City Architect of Birmingham

From Wikipedia, the free encyclopedia
Jump to: navigation, search

The City Architect of Birmingham was a high-ranking position within the Public Works department of Birmingham City Council and provided the holder with a lot of power in the planning decisions of Birmingham, especially in the post-war period in which Birmingham underwent enormous regeneration. Combined with the City Engineer position, which was held by Sir Herbert Manzoni, the City Architect designed or had an important say in all city council building projects.

The position was created in the 1950s by the Public Works department to assist the design and construction of large building projects that were prompted by the demands of the growing population and by the vast amounts of money being invested into regenerating areas that had been devastated by the Luftwaffe in the Birmingham Blitz. In the 1950s, Birmingham was suffering from a housing shortage for approximately 65,000 families and the council's initial attitude was to construct temporary prefabricated homes. However, as demand for longer-lasting flats grew, the council decided that it these were necessary and that the five redevelopment areas, designated by Manzoni, were to be the key foci for modern housing provision.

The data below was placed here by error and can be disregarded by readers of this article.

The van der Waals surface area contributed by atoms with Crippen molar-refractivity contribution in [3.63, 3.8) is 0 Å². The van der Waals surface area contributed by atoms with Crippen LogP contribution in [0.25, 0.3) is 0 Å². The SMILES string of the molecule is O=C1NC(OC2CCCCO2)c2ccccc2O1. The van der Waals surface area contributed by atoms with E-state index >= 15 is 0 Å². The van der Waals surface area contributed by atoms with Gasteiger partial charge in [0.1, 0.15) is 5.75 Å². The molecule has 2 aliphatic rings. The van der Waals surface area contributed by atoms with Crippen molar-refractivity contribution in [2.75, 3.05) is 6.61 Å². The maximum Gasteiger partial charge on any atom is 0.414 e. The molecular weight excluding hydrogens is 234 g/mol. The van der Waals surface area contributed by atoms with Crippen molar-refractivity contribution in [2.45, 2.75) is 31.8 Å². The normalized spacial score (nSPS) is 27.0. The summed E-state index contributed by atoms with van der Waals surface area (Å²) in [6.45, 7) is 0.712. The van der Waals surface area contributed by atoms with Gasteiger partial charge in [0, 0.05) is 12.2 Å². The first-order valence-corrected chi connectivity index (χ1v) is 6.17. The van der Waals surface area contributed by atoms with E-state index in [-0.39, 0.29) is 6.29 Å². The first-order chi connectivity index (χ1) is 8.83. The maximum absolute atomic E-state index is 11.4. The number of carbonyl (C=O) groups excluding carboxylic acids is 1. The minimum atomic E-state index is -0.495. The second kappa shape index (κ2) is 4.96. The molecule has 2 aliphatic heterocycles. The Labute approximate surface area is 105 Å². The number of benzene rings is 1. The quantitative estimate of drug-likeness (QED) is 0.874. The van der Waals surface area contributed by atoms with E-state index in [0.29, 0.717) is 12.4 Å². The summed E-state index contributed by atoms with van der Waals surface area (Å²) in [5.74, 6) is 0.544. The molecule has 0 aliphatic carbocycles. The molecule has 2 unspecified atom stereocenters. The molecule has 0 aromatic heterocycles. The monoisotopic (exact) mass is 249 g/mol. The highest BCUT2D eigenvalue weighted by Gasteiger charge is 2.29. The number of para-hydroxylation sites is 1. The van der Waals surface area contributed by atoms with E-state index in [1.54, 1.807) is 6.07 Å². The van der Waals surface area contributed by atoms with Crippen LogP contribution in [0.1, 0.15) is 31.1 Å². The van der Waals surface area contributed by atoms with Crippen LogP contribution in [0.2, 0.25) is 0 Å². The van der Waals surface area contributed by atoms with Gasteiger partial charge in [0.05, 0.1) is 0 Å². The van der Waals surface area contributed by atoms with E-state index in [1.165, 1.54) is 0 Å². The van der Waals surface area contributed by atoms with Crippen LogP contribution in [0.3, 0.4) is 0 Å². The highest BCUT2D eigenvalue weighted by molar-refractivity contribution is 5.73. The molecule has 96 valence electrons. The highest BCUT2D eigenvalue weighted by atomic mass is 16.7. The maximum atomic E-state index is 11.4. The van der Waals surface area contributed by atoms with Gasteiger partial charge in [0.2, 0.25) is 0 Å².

1952–63: Alwyn Sheppard Fidler[edit]

The first architect to be given the position of City Architect of Birmingham was Alwyn Sheppard Fidler, who moved from the chief architect for the new town of Crawley in 1952. In 1954, Fidler established his own Architect's Department as the work load increased. His initial commissions were small-scale projects such as the former Register Office on Broad Street,[1] although he was given the opportunity to exhibit his preference towards mixed-use provision – usually a combination of residential properties and retail units.[2] He also advocated the approach by the council towards high-density housing. In his first few years of being City Architect, Fidler witnessed the construction of many five and six story residential schemes designed by Manzoni such as the Marston Green estate. Fidler expressed his distate towards the designs of these estates, calling Manzoni's designs 'mud pies'. When Fidler created the Architect's Department, he was able to enforce three policies that would change the quality of housing design. Firstly, he ensured that he was responsible for all the housing projects that were being built by national contractors such as Wimpey that the city council was working with. Secondly, he ended the construction of Manzoni's six storey blocks and replaced them with schemes that were more specific towards the individual site and reflected for the need for the type of housing in the area. Finally, he called for the appointment of a landscape architect to improve the layout of large housing estate, a policy that surprised many Birmingham councillors. These policies did take time to come into effect as many of his designs were still affected by external forces and practices. Under Manzoni, the designs for housing blocks had been negotiated with the contractors to bring down construction costs and times. But the formation of his own department that gave him independence from Manzoni made it easier for Fidler to have a free hand in design.[3]